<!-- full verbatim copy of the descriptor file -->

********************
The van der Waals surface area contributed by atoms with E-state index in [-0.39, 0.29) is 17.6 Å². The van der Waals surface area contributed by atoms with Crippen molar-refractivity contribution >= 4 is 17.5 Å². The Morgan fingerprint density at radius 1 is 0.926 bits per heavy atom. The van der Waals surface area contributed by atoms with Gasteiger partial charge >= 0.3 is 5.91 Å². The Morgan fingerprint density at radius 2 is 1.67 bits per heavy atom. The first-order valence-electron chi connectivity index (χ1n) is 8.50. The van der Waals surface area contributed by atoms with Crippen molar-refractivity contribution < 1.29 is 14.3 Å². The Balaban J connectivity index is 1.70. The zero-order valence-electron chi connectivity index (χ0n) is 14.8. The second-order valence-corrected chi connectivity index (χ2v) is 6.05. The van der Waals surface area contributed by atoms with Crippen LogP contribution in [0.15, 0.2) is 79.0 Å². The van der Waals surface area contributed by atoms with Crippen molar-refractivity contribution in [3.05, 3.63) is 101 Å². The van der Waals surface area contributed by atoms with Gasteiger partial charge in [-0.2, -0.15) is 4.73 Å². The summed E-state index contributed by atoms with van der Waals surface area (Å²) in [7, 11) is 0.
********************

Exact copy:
The van der Waals surface area contributed by atoms with E-state index in [-0.39, 0.29) is 17.6 Å². The van der Waals surface area contributed by atoms with Crippen molar-refractivity contribution >= 4 is 17.5 Å². The Morgan fingerprint density at radius 1 is 0.926 bits per heavy atom. The van der Waals surface area contributed by atoms with Gasteiger partial charge >= 0.3 is 5.91 Å². The Morgan fingerprint density at radius 2 is 1.67 bits per heavy atom. The first-order valence-electron chi connectivity index (χ1n) is 8.50. The van der Waals surface area contributed by atoms with Crippen molar-refractivity contribution < 1.29 is 14.3 Å². The Balaban J connectivity index is 1.70. The zero-order valence-electron chi connectivity index (χ0n) is 14.8. The second-order valence-corrected chi connectivity index (χ2v) is 6.05. The van der Waals surface area contributed by atoms with Crippen LogP contribution in [0.15, 0.2) is 79.0 Å². The van der Waals surface area contributed by atoms with Crippen molar-refractivity contribution in [3.05, 3.63) is 101 Å². The van der Waals surface area contributed by atoms with Gasteiger partial charge in [-0.2, -0.15) is 4.73 Å². The summed E-state index contributed by atoms with van der Waals surface area (Å²) in [7, 11) is 0.